Over 2600 U.S. Hospitals Graded on Patient Safety

Monday, June 11th, 2012
This post was written by Cheryl Miller

It’s the end of the school year, but not just students are getting graded on their performance.

According to a new study from the non-profit Leapfrog Group, more than 2600 U.S. hospitals received grades on their patient safety performances, or how many errors, accidents, and infections patients acquired while in their care. Studies show that one in four Medicare patients leave a hospital with a potentially fatal issue they didn’t have prior to hospitalization, and more than 180,000 Americans die every year from hospital accidents, errors, and infections. This study, free to all, is intended as a public service. There were some anticipated results, including A’s for well-known hospitals including the Mayo Clinic, and some surprises, including A’s for hospitals not as well-known or well-located. Details inside.

Primary care physicians that provide enhanced services for their Medicare patients also get high marks this week. In its continued efforts to bolster the primary care workforce, CMS has launched a new initiative that compensates PCPs that provide extended quality care to their patients. The Comprehensive Primary Care program rewards physician groups that offer enhanced hours and accessibility, and use EHRs among other services. Approximately 75 primary care practices will be selected to participate in the initiative in each designated market. Interested PCPs have until July 20th to submit applications.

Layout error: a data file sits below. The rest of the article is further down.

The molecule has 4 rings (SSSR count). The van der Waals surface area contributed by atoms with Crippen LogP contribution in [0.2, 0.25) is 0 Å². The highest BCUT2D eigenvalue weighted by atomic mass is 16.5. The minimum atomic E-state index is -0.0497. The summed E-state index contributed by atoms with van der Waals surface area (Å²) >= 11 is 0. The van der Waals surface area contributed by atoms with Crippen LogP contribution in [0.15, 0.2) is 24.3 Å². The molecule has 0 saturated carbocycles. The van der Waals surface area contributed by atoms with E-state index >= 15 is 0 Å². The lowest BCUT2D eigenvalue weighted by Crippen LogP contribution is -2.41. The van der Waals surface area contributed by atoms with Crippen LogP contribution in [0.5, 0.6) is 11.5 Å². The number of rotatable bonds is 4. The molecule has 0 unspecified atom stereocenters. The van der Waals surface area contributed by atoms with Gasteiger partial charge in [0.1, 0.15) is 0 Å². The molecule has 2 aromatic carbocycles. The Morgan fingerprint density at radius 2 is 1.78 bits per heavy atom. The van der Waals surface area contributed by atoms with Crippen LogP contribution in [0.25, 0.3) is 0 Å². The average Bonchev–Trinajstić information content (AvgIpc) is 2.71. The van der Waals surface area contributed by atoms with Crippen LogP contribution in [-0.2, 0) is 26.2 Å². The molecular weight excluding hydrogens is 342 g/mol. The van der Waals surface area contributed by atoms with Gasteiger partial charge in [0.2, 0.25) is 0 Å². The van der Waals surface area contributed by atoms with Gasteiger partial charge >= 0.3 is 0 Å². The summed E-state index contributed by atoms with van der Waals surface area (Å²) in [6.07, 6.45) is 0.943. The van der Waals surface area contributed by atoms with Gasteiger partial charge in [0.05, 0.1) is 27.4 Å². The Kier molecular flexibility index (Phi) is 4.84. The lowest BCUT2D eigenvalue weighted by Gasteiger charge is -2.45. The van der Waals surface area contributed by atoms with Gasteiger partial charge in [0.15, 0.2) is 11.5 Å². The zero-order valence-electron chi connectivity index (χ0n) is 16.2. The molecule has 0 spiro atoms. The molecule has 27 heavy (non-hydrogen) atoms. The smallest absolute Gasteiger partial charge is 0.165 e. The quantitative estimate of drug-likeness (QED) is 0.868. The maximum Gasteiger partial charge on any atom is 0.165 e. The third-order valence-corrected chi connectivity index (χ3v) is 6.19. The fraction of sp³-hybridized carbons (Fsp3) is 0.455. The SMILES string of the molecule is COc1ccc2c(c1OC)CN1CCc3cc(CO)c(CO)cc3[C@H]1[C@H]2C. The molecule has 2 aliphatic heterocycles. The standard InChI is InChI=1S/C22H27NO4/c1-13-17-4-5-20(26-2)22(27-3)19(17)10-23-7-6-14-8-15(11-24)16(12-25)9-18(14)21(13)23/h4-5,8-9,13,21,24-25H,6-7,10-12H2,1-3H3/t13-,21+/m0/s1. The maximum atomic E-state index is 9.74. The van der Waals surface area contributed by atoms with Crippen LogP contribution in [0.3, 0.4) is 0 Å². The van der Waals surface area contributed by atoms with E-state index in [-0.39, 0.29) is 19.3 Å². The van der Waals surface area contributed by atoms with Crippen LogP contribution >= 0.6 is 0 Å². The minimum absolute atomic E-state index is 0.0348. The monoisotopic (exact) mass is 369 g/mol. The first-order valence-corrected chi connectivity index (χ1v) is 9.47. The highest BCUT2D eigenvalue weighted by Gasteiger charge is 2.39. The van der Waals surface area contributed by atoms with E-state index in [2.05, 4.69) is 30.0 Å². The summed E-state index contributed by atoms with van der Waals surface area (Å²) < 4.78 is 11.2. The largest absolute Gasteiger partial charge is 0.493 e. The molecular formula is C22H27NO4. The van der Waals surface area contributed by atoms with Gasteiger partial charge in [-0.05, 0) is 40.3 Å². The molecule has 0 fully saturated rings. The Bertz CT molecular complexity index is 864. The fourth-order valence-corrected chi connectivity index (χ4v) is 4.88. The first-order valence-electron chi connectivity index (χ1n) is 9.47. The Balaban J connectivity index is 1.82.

And Kaiser Permanente gets an A for providing us with a new medical term: video ethnography, or the anthropological use of videos to study specific human (patient) cultures. Designed as part of their quality improvement program, the process involves videotaping patients and caregivers as they are being interviewed, and observing how they interact with each other in a clinic, hospital or at home. The tool is proving particularly effective with vulnerable populations such as frail elders, patients nearing the end of life, and those with multiple chronic conditions, because it enables caregivers to “see nuances that otherwise might be missed, and discrepancies between what people say, what they do, and what they may think,” according to a lead researcher.

And finally, don’t forget to chart your own progress in the patient-centered medical home model in our survey. Two years post-healthcare reform, we’re taking our sixth annual look at adoption and support of the PCMH. Describe your organization’s progress and outcomes in this area by June 15th and we will reward you with a free e-summary of the results. And remember, there are no wrong answers!

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